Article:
13 November 2010

Trip to Indonesia, Part 5: Slums of Jakarta

Today, along with a group of students at the school I am here with, I visited Bintaro Lama, a slum in Jakarta. The students learned about how the people there are learning to filter their water to make it drinkable. They also learned how important it is to conserve water. My coworkers and I were invited to join the students and observe. There are multiple international aid agencies working in the slums to teach the residents how to properly dispose of waste, filter their water, and use proper hygiene to reduce the spread of disease.

International aid workers demonstrate how to filter water using special silver-lined ceramic pots.
Rain water is captured from the roof of the latrine, which they later filter for drinking.
They leave plastic bottles in the sun to sterilize their water.

The people in the slum live literally in the middle of a trash dump. There is no official trash collection in Jakarta, so people dump their trash wherever they can. The people there sort through the trash, looking for valuable things and recyclable materials as a (meager) source of income. Trash that doesn't end up here seems to just end up in piles or is just burnt, which accounts for the constant smell of burning trash here in Jakarta.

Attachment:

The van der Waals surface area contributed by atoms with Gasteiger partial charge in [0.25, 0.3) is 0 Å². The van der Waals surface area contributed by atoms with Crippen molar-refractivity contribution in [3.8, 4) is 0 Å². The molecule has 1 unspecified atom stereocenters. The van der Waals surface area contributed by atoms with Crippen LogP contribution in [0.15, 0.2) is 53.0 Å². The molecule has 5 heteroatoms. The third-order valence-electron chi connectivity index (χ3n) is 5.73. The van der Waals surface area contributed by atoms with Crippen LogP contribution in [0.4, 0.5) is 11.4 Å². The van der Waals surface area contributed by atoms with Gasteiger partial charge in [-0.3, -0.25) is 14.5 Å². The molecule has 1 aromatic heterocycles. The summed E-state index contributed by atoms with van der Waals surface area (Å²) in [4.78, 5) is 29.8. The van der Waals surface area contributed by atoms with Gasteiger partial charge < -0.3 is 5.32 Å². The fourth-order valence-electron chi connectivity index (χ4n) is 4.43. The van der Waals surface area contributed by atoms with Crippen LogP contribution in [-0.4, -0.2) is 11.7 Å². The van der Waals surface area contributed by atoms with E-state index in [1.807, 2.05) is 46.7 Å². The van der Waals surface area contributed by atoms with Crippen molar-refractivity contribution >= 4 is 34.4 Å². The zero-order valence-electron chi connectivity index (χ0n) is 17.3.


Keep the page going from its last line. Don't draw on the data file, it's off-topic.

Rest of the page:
The students talking with aid workers.

A gas-powered motor pumping water out of the ground, which is later filtered.

The "canal" running through the middle of the slum. Aid workers said the water is so dirty in the canal that they can't even filter it.

A view across the canal.

Though hard to see here, they use old tires to hold down the sheet metal on their roofs.

Behind each latrine is an artificial wetland created by aid workers to help break down the waste.

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